Writing surveys seem like an easy task. However, without proper forethought, poorly written surveys could ruin your insights. We’ve seen bad surveys go viral for the wrong reasons. We’ve also seen organizations who’ve made decisions from bad data that resulted in huge losses. Perhaps you may know a few people who’ve lost their job over a bad survey project. Nothing is worse than thinking you have the results you need to make major business decisions only to be completely wrong in the end. Here are the most common survey mistakes people make and what you can do to avoid them in your own surveys.
- Avoid asking loaded questions
Do not write survey questions that automatically assume respondents agree with the question being asked. As survey writers, it is our duty to create questions that solicit unbiased and honest answers from our target audience. Remove any opinions that could potentially sway a response.
Loaded question example: Why is plain vanilla ice cream so boring?
The word ‘plain’ and ‘boring’ gives the perception that vanilla ice cream is not as exciting as other ice cream flavors.
A better way to write the question: Describe your feelings about vanilla ice cream.
This question allows people to answer honestly about ice cream. Some may think it’s still plain and boring but others may enjoy it and describe something different you may have otherwise missed.
- Avoid asking leading questions
Similar to a loaded question, leading questions automatically assumes a respondent will agree with your biased opinion on the topic.
Leading question example: How expensive is Salt and Straw ice cream?
The word ‘expensive’ automatically leads a person to think that Salt and Salt ice cream is pricier compared to other brands.
A better way to ask: Does the price of Salt and Straw ice cream live up to its value?
Taking out the word ‘expensive,’ we are able to get people’s thoughts on Salt and Straw’s pricing and how much they value their ice cream experience.
- Combining questions together
Nothing produces respondent confusion like a combination question. A survey question should be one question that users can answer, not a multi-part question.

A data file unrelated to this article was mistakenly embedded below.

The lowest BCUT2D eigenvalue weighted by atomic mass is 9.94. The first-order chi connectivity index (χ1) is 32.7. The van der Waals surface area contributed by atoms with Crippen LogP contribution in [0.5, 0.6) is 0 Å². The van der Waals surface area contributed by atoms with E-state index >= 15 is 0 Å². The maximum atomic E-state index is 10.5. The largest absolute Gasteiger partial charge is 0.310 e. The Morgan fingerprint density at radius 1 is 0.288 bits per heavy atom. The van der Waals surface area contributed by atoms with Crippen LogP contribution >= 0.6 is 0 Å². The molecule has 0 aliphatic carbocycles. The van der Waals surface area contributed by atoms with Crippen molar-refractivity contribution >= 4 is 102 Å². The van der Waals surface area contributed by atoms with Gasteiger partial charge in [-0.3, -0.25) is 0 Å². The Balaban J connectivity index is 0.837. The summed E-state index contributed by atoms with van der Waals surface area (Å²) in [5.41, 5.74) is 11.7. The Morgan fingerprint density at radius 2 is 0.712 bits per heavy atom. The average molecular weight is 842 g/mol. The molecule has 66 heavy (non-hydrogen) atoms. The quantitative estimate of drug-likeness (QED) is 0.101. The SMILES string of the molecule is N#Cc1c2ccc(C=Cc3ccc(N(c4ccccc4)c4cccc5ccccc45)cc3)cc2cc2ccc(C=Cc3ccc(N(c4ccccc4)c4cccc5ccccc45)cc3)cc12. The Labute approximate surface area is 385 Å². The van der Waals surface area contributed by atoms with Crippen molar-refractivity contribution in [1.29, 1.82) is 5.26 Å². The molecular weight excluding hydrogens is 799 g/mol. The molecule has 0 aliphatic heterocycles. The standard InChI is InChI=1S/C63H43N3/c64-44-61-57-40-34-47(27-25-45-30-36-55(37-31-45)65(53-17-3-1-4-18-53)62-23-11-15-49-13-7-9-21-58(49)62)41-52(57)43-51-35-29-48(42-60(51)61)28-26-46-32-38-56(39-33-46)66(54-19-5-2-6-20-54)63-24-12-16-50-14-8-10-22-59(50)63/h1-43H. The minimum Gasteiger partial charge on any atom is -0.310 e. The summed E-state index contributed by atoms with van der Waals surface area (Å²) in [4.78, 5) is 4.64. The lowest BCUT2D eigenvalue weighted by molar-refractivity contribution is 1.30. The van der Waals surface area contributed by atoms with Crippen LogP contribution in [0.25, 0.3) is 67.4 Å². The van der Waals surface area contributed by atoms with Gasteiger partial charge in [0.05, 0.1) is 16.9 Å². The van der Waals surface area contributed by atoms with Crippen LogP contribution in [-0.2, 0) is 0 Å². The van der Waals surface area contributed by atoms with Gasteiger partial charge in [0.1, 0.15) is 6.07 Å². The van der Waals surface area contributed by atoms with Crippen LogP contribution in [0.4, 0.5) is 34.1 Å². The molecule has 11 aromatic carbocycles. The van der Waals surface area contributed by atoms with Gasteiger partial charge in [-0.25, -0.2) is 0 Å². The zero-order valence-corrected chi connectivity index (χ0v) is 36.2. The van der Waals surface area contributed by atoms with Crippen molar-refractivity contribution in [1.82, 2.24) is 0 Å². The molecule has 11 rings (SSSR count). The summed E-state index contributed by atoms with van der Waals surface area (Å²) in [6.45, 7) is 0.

Combination question example: How do you like x and y feature of the new website?
If a person likes x feature but is not fond of y, you will never truly know when using closed-ended question types.
A better way to ask: How do you like x feature of the new website? How do you like y feature of the new website?
Breaking apart multi-part questions will increase survey response quality.
- Asking too many questions
On average, respondents don’t want to spend more than 5 minutes on a survey. It’s in your best interest to present questions that are quick and concise and easy to respond to. Don’t dupe a respondent into taking a survey that’s only 30 questions long but takes 30 minutes to complete. Be upfront with the number of questions and how long it will take to finish. If you do require a longer survey, be transparent with the length and offer a worthwhile incentive to help lower the dropout rate.
- Targeting the wrong people
Nobody likes to answer surveys they can’t relate to. As the survey creator, we need to develop a survey that resonates with our target audience. It’s important to ask these questions while we are writing the survey:
- Who are they?
- Where are they from?
- What do you already know about them?
- Depending on how they answer, what further questions do you need answers for?
- How are you going to deliver the survey?
Three solutions to target the right folks
- Apply profiling questions and logic and skip pattern settings that will allow you to ask follow up questions. Customize the survey experience by using what they already answered to empower respondents to offer their most authentic response.
- If there are any known profiling information (such as city, state, household income, car type), then use custom variables to validate their information and customize the question to their known information. This shows that you are familiar with them and can save time on the survey length.
- Use sample from QuestionPro Audience to target specific respondents instead of going with the general population list. Whether you are looking for males between the ages of 22-29 looking to purchase their first home or households with at least two dogs, sample companies can pre-screen and identify better-qualified respondents to answer your survey in a quick and timely manner.
The end goal is to create surveys that show respect and appreciation to respondents who offer their time to share their feedback. When you avoid these five survey mistakes, your survey will launch smoothly and your data will be full of honest and accurate results.